We’re minutes away from tonight’s Planning Commission (view the trailer). Linden Hills is on the agenda. It’s Nick Magrino’s first meeting as a commissioner. There’s probably at least one Sabri on the agenda. Let’s go to our panel!

John: let’s start with Whittier. gentrification is in the news today. anyone have some quick takes?

[Shouted from the studio audience]: do these people not realize Whittier is getting fancy restaurants and hipster/gentrified bars, etc **without** the Uptown-esque 5 story developments?

J: I thought the line against this building was “too affordable”?

Senior Producer: From the strib, “As increasingly upscale businesses have bloomed near it — just up the street is a yoga studio and a bar that specializes in fermented products ranging from local kombucha tea to artisan cheeses.”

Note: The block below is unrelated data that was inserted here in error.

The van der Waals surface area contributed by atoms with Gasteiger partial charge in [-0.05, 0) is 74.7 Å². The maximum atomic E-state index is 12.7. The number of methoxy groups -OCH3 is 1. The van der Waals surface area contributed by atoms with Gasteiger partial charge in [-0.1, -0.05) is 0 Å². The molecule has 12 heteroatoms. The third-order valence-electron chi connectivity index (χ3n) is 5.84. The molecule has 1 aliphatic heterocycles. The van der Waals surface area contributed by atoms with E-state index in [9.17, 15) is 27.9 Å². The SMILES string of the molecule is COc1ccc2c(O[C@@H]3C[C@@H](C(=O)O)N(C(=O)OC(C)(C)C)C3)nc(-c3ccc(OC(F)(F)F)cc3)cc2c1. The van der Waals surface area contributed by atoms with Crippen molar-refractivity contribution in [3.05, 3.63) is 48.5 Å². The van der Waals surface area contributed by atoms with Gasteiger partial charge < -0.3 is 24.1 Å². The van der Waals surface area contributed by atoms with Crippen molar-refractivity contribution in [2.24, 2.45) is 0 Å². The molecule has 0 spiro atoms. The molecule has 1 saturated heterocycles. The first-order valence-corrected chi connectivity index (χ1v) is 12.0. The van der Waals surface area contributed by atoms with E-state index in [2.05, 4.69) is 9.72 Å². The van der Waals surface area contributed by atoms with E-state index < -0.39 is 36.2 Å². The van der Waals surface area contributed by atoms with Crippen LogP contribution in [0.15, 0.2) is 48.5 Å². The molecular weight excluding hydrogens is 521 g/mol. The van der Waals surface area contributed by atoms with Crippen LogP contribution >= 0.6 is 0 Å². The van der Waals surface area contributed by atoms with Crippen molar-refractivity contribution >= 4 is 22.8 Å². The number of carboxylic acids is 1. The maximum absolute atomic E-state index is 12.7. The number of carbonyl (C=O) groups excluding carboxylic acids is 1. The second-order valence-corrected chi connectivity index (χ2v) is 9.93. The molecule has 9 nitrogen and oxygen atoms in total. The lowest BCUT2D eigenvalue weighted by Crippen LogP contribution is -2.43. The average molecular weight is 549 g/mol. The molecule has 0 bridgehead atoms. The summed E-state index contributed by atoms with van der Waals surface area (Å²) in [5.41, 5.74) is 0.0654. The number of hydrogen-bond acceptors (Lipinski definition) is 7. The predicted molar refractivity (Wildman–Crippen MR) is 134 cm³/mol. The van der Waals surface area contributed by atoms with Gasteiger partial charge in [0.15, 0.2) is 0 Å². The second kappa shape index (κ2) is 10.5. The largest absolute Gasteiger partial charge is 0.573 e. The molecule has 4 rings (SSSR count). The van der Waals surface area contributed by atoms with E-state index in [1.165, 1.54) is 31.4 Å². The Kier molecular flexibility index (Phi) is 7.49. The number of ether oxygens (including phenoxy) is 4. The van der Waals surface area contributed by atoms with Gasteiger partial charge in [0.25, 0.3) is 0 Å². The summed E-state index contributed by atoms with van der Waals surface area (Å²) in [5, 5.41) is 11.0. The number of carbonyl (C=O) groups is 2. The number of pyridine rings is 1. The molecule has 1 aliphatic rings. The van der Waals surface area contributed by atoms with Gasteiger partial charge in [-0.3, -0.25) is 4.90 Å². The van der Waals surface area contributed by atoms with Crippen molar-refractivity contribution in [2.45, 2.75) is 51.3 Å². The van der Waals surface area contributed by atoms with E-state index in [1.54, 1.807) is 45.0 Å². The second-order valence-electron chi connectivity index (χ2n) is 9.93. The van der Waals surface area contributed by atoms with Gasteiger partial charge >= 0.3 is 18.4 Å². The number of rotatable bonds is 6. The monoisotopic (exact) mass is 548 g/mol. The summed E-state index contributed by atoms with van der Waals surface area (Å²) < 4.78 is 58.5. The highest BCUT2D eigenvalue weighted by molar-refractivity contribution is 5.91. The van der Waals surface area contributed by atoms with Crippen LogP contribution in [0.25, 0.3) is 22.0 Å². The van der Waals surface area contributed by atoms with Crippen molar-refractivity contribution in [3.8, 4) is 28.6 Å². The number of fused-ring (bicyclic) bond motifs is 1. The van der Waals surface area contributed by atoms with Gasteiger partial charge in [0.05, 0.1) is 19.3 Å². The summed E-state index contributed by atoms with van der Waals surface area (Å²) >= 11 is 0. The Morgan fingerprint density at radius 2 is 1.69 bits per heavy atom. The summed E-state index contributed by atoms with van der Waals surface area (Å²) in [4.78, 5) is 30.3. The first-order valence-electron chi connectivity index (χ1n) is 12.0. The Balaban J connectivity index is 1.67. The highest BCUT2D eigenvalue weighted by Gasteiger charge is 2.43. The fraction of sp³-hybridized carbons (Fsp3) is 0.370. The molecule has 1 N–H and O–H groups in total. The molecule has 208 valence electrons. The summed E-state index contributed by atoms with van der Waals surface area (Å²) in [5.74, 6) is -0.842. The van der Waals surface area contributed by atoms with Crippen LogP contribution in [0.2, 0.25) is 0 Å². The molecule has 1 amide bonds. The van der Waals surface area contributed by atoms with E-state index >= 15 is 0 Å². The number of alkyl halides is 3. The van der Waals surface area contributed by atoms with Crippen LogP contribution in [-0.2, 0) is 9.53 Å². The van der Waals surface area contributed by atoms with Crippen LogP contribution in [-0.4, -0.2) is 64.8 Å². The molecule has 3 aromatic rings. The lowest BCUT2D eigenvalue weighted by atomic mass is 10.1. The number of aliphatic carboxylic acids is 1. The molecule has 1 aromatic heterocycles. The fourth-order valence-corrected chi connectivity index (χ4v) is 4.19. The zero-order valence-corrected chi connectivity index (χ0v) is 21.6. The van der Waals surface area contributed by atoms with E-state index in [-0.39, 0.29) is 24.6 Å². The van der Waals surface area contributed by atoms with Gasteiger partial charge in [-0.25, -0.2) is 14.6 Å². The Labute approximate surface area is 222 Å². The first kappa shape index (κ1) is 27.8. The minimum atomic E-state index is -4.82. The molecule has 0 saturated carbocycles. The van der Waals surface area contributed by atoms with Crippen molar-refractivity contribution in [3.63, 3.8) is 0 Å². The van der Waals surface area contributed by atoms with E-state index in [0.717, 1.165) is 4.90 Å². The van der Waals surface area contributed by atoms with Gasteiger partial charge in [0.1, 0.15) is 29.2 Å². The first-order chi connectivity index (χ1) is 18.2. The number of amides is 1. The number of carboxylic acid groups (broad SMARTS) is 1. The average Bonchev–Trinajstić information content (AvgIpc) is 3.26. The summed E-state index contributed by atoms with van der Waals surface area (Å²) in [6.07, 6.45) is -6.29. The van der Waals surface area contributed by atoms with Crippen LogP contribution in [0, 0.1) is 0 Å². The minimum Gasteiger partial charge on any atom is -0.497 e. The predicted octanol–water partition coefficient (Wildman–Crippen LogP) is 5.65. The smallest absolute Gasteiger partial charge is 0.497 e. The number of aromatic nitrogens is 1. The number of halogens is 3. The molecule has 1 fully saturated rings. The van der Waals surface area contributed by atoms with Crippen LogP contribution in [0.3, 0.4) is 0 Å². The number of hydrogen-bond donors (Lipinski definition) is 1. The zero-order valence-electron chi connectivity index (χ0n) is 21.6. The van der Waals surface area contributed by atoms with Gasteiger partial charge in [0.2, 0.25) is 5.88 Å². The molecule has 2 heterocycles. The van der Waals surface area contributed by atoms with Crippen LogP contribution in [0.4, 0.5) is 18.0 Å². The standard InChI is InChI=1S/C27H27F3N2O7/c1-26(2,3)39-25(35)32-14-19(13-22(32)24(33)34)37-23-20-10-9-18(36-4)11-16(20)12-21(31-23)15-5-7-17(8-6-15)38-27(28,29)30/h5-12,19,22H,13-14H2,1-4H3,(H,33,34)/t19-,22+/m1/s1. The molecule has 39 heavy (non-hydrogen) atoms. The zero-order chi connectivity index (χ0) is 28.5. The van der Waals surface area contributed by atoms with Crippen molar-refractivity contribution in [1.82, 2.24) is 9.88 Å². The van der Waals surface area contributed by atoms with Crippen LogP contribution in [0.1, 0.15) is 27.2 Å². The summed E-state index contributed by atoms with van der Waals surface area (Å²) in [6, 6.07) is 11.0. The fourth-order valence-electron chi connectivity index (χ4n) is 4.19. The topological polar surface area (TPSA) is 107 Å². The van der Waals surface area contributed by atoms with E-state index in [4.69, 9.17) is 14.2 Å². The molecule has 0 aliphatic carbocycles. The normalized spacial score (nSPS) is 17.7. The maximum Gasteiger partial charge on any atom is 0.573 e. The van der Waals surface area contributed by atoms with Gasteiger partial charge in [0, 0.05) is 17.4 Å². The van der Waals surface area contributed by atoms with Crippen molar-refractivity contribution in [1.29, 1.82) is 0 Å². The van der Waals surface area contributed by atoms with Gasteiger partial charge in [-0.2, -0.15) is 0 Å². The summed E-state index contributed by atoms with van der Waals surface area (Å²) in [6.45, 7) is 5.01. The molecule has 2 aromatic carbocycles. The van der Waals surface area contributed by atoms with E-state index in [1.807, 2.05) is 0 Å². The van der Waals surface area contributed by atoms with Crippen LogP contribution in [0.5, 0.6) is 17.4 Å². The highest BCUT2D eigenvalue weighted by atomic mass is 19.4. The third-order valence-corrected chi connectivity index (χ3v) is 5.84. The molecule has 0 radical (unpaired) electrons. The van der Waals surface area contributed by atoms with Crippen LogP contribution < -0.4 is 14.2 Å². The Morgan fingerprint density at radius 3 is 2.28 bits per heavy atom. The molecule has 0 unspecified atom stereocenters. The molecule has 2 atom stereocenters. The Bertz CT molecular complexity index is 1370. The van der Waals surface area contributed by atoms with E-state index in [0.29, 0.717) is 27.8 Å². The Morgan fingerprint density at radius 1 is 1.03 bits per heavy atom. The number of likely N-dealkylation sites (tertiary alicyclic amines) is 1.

[Surly audience member]: It’s as if chains and bros will literally move into old, crummy buildings without new construction to satisfy their $2k/month budget!

J: Fancy people only ruin things when they live in apartments. As soon as a fancy person goes above about three stories, the neighborhood starts to undergo what I like to call “ghettoized gentrification.”

I’ve never been excited for anything as much as the @WedgeLIVE reporting team is for this zoning & planning meeting https://t.co/cYOI6rbtXG

— Kristina (@gelicia) September 8, 2015

Anton: wait, I thought it was the planning commission

Kristina: I’m sorry I maybe messed up the terminology. BUT no one who follows me will care who isnt one of you weirdos.

A: what a total n00b! Doesn’t know the difference between Zoning & Planning and the Planning Commission!!! LOLOL